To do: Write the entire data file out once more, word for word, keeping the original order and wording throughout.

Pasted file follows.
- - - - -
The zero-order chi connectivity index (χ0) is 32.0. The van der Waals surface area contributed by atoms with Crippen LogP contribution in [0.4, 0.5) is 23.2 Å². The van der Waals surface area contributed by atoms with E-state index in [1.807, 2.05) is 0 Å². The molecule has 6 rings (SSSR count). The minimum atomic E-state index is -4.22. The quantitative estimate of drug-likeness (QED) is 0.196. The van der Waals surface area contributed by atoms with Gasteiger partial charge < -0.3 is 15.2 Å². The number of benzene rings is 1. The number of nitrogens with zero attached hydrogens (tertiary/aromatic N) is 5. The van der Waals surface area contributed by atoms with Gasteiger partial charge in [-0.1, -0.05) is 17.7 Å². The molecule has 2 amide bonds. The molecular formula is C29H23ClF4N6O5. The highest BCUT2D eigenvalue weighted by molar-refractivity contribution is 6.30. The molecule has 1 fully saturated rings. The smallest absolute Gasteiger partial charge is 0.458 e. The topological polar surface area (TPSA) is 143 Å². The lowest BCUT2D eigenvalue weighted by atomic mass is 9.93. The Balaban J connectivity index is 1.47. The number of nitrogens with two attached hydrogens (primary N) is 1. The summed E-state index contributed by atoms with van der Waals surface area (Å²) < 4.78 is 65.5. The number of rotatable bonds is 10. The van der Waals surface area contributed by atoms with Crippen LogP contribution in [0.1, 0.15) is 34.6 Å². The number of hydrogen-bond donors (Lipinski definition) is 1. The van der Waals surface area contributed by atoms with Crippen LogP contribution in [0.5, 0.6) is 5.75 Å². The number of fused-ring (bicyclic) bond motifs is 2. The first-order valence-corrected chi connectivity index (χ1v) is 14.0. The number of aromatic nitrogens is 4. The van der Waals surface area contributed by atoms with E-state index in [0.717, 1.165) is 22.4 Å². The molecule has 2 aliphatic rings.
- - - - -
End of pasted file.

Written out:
The zero-order chi connectivity index (χ0) is 32.0. The van der Waals surface area contributed by atoms with Crippen LogP contribution in [0.4, 0.5) is 23.2 Å². The van der Waals surface area contributed by atoms with E-state index in [1.807, 2.05) is 0 Å². The molecule has 6 rings (SSSR count). The minimum atomic E-state index is -4.22. The quantitative estimate of drug-likeness (QED) is 0.196. The van der Waals surface area contributed by atoms with Gasteiger partial charge < -0.3 is 15.2 Å². The number of benzene rings is 1. The number of nitrogens with zero attached hydrogens (tertiary/aromatic N) is 5. The van der Waals surface area contributed by atoms with Gasteiger partial charge in [-0.1, -0.05) is 17.7 Å². The molecule has 2 amide bonds. The molecular formula is C29H23ClF4N6O5. The highest BCUT2D eigenvalue weighted by molar-refractivity contribution is 6.30. The molecule has 1 fully saturated rings. The smallest absolute Gasteiger partial charge is 0.458 e. The topological polar surface area (TPSA) is 143 Å². The lowest BCUT2D eigenvalue weighted by atomic mass is 9.93. The Balaban J connectivity index is 1.47. The number of nitrogens with two attached hydrogens (primary N) is 1. The summed E-state index contributed by atoms with van der Waals surface area (Å²) < 4.78 is 65.5. The number of rotatable bonds is 10. The van der Waals surface area contributed by atoms with Crippen LogP contribution in [0.1, 0.15) is 34.6 Å². The number of hydrogen-bond donors (Lipinski definition) is 1. The van der Waals surface area contributed by atoms with Crippen LogP contribution in [0.5, 0.6) is 5.75 Å². The number of fused-ring (bicyclic) bond motifs is 2. The first-order valence-corrected chi connectivity index (χ1v) is 14.0. The number of aromatic nitrogens is 4. The van der Waals surface area contributed by atoms with E-state index in [0.717, 1.165) is 22.4 Å². The molecule has 2 aliphatic rings.